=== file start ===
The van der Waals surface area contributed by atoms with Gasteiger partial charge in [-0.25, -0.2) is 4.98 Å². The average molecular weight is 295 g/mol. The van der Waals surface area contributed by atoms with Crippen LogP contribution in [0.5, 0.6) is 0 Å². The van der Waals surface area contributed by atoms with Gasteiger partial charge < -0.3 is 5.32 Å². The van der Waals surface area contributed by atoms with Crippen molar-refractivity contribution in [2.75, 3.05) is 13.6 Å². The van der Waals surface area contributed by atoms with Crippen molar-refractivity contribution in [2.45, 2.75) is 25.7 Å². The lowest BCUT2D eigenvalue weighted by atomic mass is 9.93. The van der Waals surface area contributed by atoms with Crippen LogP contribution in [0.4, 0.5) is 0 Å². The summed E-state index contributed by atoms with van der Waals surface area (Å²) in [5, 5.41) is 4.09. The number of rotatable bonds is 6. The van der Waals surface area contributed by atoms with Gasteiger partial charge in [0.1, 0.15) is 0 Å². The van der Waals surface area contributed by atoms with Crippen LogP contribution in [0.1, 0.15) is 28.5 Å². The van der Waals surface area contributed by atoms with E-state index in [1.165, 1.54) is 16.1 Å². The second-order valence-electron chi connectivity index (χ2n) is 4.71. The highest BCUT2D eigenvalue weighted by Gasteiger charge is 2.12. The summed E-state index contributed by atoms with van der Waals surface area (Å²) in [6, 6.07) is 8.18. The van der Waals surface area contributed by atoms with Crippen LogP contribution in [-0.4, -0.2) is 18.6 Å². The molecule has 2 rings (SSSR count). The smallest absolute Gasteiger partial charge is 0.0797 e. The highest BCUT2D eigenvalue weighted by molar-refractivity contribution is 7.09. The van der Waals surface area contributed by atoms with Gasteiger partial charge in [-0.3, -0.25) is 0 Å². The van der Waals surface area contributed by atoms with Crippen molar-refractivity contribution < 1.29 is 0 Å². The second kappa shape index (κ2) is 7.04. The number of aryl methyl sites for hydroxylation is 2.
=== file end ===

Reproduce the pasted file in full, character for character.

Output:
The van der Waals surface area contributed by atoms with Gasteiger partial charge in [-0.25, -0.2) is 4.98 Å². The average molecular weight is 295 g/mol. The van der Waals surface area contributed by atoms with Crippen LogP contribution in [0.5, 0.6) is 0 Å². The van der Waals surface area contributed by atoms with Gasteiger partial charge < -0.3 is 5.32 Å². The van der Waals surface area contributed by atoms with Crippen molar-refractivity contribution in [2.75, 3.05) is 13.6 Å². The van der Waals surface area contributed by atoms with Crippen molar-refractivity contribution in [2.45, 2.75) is 25.7 Å². The lowest BCUT2D eigenvalue weighted by atomic mass is 9.93. The van der Waals surface area contributed by atoms with Crippen LogP contribution in [0.4, 0.5) is 0 Å². The summed E-state index contributed by atoms with van der Waals surface area (Å²) in [5, 5.41) is 4.09. The number of rotatable bonds is 6. The van der Waals surface area contributed by atoms with Gasteiger partial charge in [0.1, 0.15) is 0 Å². The van der Waals surface area contributed by atoms with Crippen LogP contribution in [0.1, 0.15) is 28.5 Å². The van der Waals surface area contributed by atoms with E-state index in [1.165, 1.54) is 16.1 Å². The second-order valence-electron chi connectivity index (χ2n) is 4.71. The highest BCUT2D eigenvalue weighted by Gasteiger charge is 2.12. The summed E-state index contributed by atoms with van der Waals surface area (Å²) in [6, 6.07) is 8.18. The van der Waals surface area contributed by atoms with Crippen LogP contribution in [-0.4, -0.2) is 18.6 Å². The molecule has 2 rings (SSSR count). The smallest absolute Gasteiger partial charge is 0.0797 e. The highest BCUT2D eigenvalue weighted by molar-refractivity contribution is 7.09. The van der Waals surface area contributed by atoms with Gasteiger partial charge in [-0.3, -0.25) is 0 Å². The van der Waals surface area contributed by atoms with Crippen molar-refractivity contribution < 1.29 is 0 Å². The second kappa shape index (κ2) is 7.04. The number of aryl methyl sites for hydroxylation is 2.